Canada markets closed
  • S&P/TSX

    20,633.27
    -128.76 (-0.62%)
     
  • S&P 500

    4,538.43
    -38.67 (-0.84%)
     
  • DOW

    34,580.08
    -59.71 (-0.17%)
     
  • CAD/USD

    0.7786
    -0.0022 (-0.28%)
     
  • CRUDE OIL

    66.22
    -0.28 (-0.42%)
     
  • BTC-CAD

    61,497.66
    -11,652.34 (-15.93%)
     
  • CMC Crypto 200

    1,367.14
    -74.62 (-5.18%)
     
  • GOLD FUTURES

    1,783.90
    +21.20 (+1.20%)
     
  • RUSSELL 2000

    2,159.31
    -47.02 (-2.13%)
     
  • 10-Yr Bond

    1.3430
    -0.1050 (-7.25%)
     
  • NASDAQ

    15,085.47
    -295.85 (-1.92%)
     
  • VOLATILITY

    30.67
    +2.72 (+9.73%)
     
  • FTSE

    7,122.32
    -6.89 (-0.10%)
     
  • NIKKEI 225

    28,029.57
    +276.20 (+1.00%)
     
  • CAD/EUR

    0.6878
    -0.0027 (-0.39%)
     

Five questions South Carolina must answer during bye week after loss to Texas A&M

·4 min read

South Carolina’s bye week has mercifully arrived.

After getting downright dominated during Saturday’s 44-14 loss at Texas A&M, the Gamecocks are a battered and beaten bunch that, despite their struggles, still have a shot at bowl eligibility.

But after a dismal showing in southeast Texas, questions abound. Shane Beamer and his group (4-4 overall) need to answer these queries during their down time next week:

What’s the future of Marcus Satterfield’s play-calling?

I’ve largely avoided slamming offensive coordinator Marcus Satterfield this season just given the newness of it all. There’s a time and place for bashing and there’s always going to be some level of growing pains with a new staff, system and everything that comes with that.

Saturday, though, was a disaster.

The Gamecocks recorded just 15 yards of offense through three quarters. It wasn’t until just over nine minutes remained in the game that South Carolina found its first third-down conversion of the night. That simply can’t happen.

Maybe the offensive issues aren’t play-calling. Maybe they are. Regardless, South Carolina has to do something. If Beamer is going to shake up the play-calling responsibilities, it’d make sense to do so during the open week.

What’s up with Kevin Harris?

Kevin Harris finished last season with over 1,100 yards and 15 touchdowns against a 10-game, Southeastern Conference-only schedule.

Battling bumps, bruises, illness and an offseason back procedure, the SEC’s reigning rushing king has been one of the bigger disappointments across the league, let alone just in Columbia.

Harris finished Saturday’s game with just two carries for zero yards. Beamer had noted in recent days that Harris was banged up after the Vanderbilt game, but it’s hard to fathom a year ago that his numbers would be where they are at present.

The Gamecocks have options at running back — Juju McDowell and ZaQuandre White chief among them — but Harris is the best player on this offense and it can’t click without his help.

Who wants to stop the run?

I’ll preface this with the fact South Carolina’s defense has been far ahead of schedule. Clayton White deserves a load of credit for his work and it wouldn’t be surprising to see him get a pay raise at the end of this season.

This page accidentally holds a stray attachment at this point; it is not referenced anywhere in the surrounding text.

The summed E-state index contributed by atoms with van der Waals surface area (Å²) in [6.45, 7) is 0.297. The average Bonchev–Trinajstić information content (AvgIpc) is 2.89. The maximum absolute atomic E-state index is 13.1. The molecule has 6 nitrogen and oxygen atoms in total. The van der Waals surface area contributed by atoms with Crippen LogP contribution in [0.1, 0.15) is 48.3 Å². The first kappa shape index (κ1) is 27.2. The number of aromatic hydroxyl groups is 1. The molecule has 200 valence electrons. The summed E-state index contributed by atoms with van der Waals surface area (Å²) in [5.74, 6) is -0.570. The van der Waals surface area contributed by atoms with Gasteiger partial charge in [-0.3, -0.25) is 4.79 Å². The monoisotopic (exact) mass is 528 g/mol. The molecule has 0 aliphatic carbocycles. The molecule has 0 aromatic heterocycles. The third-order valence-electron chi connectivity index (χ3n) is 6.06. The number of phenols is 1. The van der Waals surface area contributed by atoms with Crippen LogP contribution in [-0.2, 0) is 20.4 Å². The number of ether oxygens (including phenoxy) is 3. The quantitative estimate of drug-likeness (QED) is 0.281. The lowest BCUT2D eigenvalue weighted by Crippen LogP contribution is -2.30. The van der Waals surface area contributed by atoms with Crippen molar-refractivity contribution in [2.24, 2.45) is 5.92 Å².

That said, South Carolina has been noticeably susceptible against the run this fall and Saturday was no exception. Texas A&M finished the night with 290 yards on the ground, while the tailback tandem of Devon Achane and Isaiah Spiller ran for 154 and 102 yards, respectively.

The Gamecocks are hurting without Sherrod Greene at linebacker. That’s part of the equation. But against the back end of the schedule that includes teams like Florida, Auburn and Clemson — all of whom run the ball with certain degrees of success — South Carolina has to find ways to be more effective against the run.

How can South Carolina fix its offensive line?

South Carolina’s offensive line has been maligned of late and rightfully so. Even with the mobile Luke Doty at quarterback, the Gamecocks front-five struggled to keep him upright before a foot injury ended his season.

Saturday, USC’s offensive line was manhandled. Texas A&M finished with two quarterback hurries, three sacks and seven tackles for a loss and blew the Gamecocks off the ball just about every snap.

If Satterfield is public enemy No. 1 on South Carolina message board, offensive line coach Greg Adkins might be a close second. Fair or not, Adkins has been a scapegoat for the problems up front after inheriting a group that had more than 100 appearances among its projected starters.

To Adkins’ and Beamer’s credit, USC has made an effort to mix up the line combinations both by design and due to a handful of injuries. Premises aside, it shows a willingness to adapt and correct.

South Carolina’s offense has a wealth of issues, but if it can’t block, it can’t do much of anything. The Gamecocks have to get better up front if they’re to somehow steal a pair of wins and get to a bowl game.

Will South Carolina make a bowl game?

This isn’t so much a bye week question as it is a rest-of-the-season deal. However, nights like Saturday don’t exactly inspire confidence that South Carolina can reach the postseason.

USC’s final four opponents include Florida, Missouri, Auburn and Clemson. On paper, the Gamecocks should be outmatched by everyone except maybe Eli Drinkwitz’s group in the other Columbia. Despite that, Florida, Auburn and Clemson have had their share of struggles this fall.

I’ve said it before and I’ll say it again — getting this South Carolina team to a bowl game ought to put Shane Beamer in the discussion for SEC Coach of the Year. If I had to predict, the Gamecocks maybe get one more win this year. Two more, though, would be a massive coup for a team that won just a pair of games a year ago.

Our goal is to create a safe and engaging place for users to connect over interests and passions. In order to improve our community experience, we are temporarily suspending article commenting